District school seat could sway board on contracts
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- November 2, 2012 - 4:52 PM
He doesn’t feel as if the Minneapolis Federation of Teachers took enough time to know him before deciding to endorse her.
She’s still steamed that Mayor R.T. Rybak endorsed Reimnitz before talking to her, given her community background and previous political support for Rybak. Rybak said he made his commitment before she entered the race.
Their contest in a district that stretches from downtown to the Isles area is splitting the city’s DFL power structure, and has the potential to shift the board’s stance on teacher contract issues. So it’s attracting more than the usual attention for one of the three new districts sending representatives to the board. Reimnitz has raised an astounding $37,196 to date. He used part of the money to produce an offbeat video, in which sings his own lyrics.
The union,U.S. Rep. Keith Ellison, three current or former legislators, two board members and three council members back Wycoff, 43. So does womenwinning, a campaign fund that tries to elect female officeholders. Rybak, two council members, a county commissioner and three former school board chairs back Reimnitz, 26, as do veteran and GLBT caucuses of the DFL and an immigrant campaign group.
Wycoff won the first round in the primary, with the union’s backing, amassing 60 percent of voters and winning every precinct despite Reimnitz outspending her. She attributes that “the advantage of having lived here and built relationships on soccer fields and T-ball fields and the Y.”
However, the general election is likely to attract a broader pool of voters.
With school board elections often effectively decided before they’re held by a combination of DFL and union endorsements in a one-party city, this election is different. There’s no party endorsement. A May endorsing convention backed Darrell Washington over Reimnitz in three ballots. But Washington was unable to file due to a federal law governing his city job. Wycoff later fell one vote short of winning party endorsement through the party’s governing committee.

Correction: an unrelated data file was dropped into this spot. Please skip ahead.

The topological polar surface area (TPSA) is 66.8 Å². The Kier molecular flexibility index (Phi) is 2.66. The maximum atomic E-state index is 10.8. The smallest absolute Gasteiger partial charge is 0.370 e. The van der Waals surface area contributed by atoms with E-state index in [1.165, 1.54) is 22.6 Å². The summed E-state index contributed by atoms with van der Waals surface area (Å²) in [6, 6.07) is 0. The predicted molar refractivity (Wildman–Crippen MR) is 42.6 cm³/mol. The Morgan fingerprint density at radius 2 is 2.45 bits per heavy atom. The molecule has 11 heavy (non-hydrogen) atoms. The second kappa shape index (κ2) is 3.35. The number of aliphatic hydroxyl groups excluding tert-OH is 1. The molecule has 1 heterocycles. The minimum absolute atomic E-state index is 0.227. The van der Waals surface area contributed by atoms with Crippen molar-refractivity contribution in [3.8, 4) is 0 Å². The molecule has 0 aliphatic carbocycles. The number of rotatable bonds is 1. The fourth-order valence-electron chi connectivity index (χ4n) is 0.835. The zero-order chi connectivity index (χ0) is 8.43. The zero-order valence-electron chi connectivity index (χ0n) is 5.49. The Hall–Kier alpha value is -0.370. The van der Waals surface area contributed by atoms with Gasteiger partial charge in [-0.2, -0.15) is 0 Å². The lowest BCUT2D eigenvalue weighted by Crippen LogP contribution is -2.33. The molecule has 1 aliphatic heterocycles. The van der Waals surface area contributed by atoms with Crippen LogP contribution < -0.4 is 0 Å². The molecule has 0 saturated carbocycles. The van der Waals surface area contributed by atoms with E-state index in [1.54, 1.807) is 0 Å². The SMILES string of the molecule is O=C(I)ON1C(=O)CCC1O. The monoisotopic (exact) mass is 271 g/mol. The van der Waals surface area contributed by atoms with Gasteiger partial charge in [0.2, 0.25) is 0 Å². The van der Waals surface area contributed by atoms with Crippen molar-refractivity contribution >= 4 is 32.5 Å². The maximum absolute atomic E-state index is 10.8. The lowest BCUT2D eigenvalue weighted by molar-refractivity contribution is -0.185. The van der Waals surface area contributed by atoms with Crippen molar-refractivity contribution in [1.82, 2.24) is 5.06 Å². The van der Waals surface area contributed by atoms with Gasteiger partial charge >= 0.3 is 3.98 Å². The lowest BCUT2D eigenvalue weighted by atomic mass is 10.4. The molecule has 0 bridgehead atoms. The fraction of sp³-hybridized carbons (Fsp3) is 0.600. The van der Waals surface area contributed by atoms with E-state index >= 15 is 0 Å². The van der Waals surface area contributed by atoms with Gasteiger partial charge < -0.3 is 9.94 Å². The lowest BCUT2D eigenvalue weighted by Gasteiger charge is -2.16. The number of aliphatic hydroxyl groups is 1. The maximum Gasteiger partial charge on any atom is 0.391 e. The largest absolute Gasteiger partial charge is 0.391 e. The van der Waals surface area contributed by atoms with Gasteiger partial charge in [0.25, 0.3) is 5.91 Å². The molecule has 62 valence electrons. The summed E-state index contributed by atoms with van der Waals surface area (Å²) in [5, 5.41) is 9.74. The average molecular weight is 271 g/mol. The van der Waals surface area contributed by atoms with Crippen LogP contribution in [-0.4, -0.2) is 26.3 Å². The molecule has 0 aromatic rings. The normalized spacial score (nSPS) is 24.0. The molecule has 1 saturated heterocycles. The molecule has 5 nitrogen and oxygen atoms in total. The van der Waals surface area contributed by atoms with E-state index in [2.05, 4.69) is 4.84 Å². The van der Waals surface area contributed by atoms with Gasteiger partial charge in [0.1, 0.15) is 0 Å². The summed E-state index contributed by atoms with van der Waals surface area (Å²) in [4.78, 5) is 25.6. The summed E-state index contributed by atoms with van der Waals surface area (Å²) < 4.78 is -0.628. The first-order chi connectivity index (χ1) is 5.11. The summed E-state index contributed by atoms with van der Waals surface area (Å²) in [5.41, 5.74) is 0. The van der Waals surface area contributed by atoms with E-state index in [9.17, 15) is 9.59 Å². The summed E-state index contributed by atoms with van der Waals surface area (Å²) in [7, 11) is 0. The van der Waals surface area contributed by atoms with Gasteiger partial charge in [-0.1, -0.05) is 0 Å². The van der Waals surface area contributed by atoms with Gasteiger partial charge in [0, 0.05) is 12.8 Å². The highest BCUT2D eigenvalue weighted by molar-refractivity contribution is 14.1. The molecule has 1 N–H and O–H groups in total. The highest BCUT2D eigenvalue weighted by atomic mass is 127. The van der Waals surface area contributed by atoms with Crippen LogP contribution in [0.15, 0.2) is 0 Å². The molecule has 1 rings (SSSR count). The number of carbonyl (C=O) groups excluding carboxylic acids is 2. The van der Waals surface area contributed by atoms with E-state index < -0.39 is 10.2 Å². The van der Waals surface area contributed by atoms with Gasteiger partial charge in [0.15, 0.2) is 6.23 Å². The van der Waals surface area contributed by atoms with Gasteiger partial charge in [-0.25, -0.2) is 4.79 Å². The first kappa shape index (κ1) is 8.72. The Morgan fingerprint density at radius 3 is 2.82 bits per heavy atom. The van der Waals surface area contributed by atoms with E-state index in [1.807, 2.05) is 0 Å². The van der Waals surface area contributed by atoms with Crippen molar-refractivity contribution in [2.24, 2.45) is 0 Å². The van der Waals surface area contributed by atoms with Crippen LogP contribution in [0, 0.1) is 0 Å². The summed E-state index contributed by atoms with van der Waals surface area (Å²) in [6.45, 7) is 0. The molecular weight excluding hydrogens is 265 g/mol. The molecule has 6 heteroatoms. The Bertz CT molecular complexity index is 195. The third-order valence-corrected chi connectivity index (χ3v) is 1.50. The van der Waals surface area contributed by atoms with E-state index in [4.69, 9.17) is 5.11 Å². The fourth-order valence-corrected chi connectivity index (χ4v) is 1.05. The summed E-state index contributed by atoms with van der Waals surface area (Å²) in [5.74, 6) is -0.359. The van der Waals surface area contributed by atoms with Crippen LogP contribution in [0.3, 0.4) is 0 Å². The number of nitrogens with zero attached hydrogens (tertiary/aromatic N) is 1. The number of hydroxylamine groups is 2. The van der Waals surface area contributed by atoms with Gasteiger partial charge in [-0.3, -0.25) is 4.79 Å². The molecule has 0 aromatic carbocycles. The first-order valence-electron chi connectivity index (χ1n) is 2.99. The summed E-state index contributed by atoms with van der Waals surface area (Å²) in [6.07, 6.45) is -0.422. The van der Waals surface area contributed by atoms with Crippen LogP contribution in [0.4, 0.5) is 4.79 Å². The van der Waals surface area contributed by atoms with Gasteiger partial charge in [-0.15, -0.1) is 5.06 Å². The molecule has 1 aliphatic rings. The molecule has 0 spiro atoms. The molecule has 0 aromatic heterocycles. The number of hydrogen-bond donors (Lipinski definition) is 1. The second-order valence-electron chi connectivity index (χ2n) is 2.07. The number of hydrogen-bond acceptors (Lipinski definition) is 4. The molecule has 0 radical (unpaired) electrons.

The election could serve as a referendum on how Minneapolis voters feel about the board’s relationship with the teacher union. The most recent round of negotiations, directed by a board that took a more conciliatory approach than its predecessor, were a disappointment to advocates for contract changes they maintain would help students.
Wycoff, an education major whose substitute teaching career was mostly before 1996, said she backs the union’s push for smaller class sizes, although she’s not ready to say how she’d pay for it. The Bloomington native favors continuing seniority as the criterion for layoffs, and argues that there’s no evidence that modifying it, as Reimnitz proposes, will improve how students perform.
Wycoff touts as her chief qualification for the district seat her long experience with its schools as a parent volunteer and a staffer for the Bryn Mawr neighborhood. That put her in a central role in preserving her area’s student path to Southwest High School instead of North Side schools and keeping Anwatin Middle School open. Reimnitz, who moved to the Twin Cities in 2010, can’t match her knowledge of the district’s schools, she asserted.
But Reimnitz responds that he trumps that with both recent inner-city teaching experience and experience in dealing with boards. The North Dakota native was president of that state university’s student body. He then taught for two years in an Atlanta public school through Teach For America, which provides five weeks of pre-classrom training and some ongoing support for recent college graduates to enter classrooms.
Reimnitz said his elementary experience under the program taught him the difference between how a school works under poor and good principals, and also exposed him to a small number of teachers who were merely going through the motions. That experience persuaded him to support loosening the state’s seniority law so schools could base layoff decisions on factors beyond merely seniority. He favors evaluating teachers using observations of how teachers perform in classrooms, multi-year testing data that measures growth, and student and parent feedback. He also argues that achieving tenure should require more from teachers so it has more meaning.